Rance Ledford* was a sophomore, and understandably depressed. His parents had both died in a car accident the summer before, and attending class was all he could do. He read no assignments. He completed no written work. He participated in no discussions. He walked in, sat down, stared out the window while silent tears rolled down his cheeks and dripped off his jaw, endured the time until class ended, and then walked out, on to the next heartbroken hour that was his life.
Rance attended appointments with the counselor. He waited quietly and politely while teachers spoke to him before and after class, thanked them for their concern, and continued his day. He withdrew from the friends he had before the accident and they gave up trying to elicit a smile from him, or engage him in conversation or typical high school activities. He became unapproachable. Eventually he would walk down the hall alone, eat lunch alone, and draw an invisible cloak of grief around himself that no one could penetrate.
I was a student-teacher in Rance’s English class. At the end of the year, when he had only completed the work of grief, but no school work, his compassionate teachers, trusting that perhaps he had absorbed at least some curriculum while sitting in class, informed him that he had failing grades in each of their classes, but offered that if he would attend summer school session, they would see that he passed and moved on with his graduating class. He did. They did. During summer, his tears stopped and he slowly began to engage again. By the end of his senior year, Rance was back on the Honor Roll, and when he graduated high school, I graduated from my Master’s program. I lost touch with him, but was so swamped with my job as a first-year teacher that I didn’t have the energy to track him down again and check on him. I resolved to do that over the summer. But I never did. I thought of him frequently, and over the years, every time he would come to mind, I would say a prayer and ask God to bless him, wherever he was, and to lift his heart in that moment.
Last year I retired after thirty years teaching in the public schools. My oldest daughter had graduated from college. My middle daughter was a senior in college. My youngest daughter was a senior in high school. My life was moving on, and occasionally I would still think of Rance, wonder how he had fared and what his life was like, and I would lift him in prayer.
This winter, as my youngest daughter began her spring semester at the university I had attended in the late 80s, I asked about her schedule. She took a screenshot and texted it to me. I immediately noticed her History professor’s name. Rance Ledford. I texted her right back. “Tell me about this Rance Ledford. Is he from there? Did he go to high school right there?” She responded quickly, “Yes!” I told her who I thought he was and asked her to let him know that I remembered him and had wondered all this time where and how he was, and how excited I was to learn that he was now a university professor, and a History teacher on top of that! After she had a chance to communicate with him, she shared details that let me know that Rance was well, thriving even, and had endured subsequent hardships in life with grace and peaceful determination. I felt awed that God would allow me this window into a life that had briefly connected with mine, so long ago, and let me see the miracle of this young man, once hopelessly lost in grief, but now extraordinarily found.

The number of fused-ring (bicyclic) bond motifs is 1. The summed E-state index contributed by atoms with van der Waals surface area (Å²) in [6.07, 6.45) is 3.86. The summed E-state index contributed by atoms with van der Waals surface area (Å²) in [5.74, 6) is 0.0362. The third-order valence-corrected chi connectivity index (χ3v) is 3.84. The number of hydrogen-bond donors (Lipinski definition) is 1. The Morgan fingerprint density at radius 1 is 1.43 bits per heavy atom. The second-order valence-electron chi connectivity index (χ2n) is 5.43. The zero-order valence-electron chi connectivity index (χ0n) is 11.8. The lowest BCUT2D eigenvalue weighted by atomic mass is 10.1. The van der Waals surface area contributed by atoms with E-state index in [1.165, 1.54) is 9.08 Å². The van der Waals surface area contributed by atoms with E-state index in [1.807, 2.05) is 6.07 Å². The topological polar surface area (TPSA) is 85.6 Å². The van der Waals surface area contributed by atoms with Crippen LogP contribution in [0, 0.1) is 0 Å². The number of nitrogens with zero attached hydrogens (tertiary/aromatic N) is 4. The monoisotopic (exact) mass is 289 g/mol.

Sometimes, even when we don’t know why or how, God gives us opportunities to reach out, not to touch physically, or speak directly, but through prayer, to encourage each other in ways and times we may never know or understand. Rance eventually found joy in his grief, hope in his sorrow, peace in his turmoil and light in his darkness.
Won’t you take a moment and join me in lifting up someone who may need encouragement, who may be utterly lost, who could use a little joy, hope, peace and light? It could be someone you’ve prayed for a thousand times already. Or it may be someone who appears on the outside to have it all together, but you know better. You may never learn how much it meant to them.
On the other hand, you might.
*Name changed to protect privacy.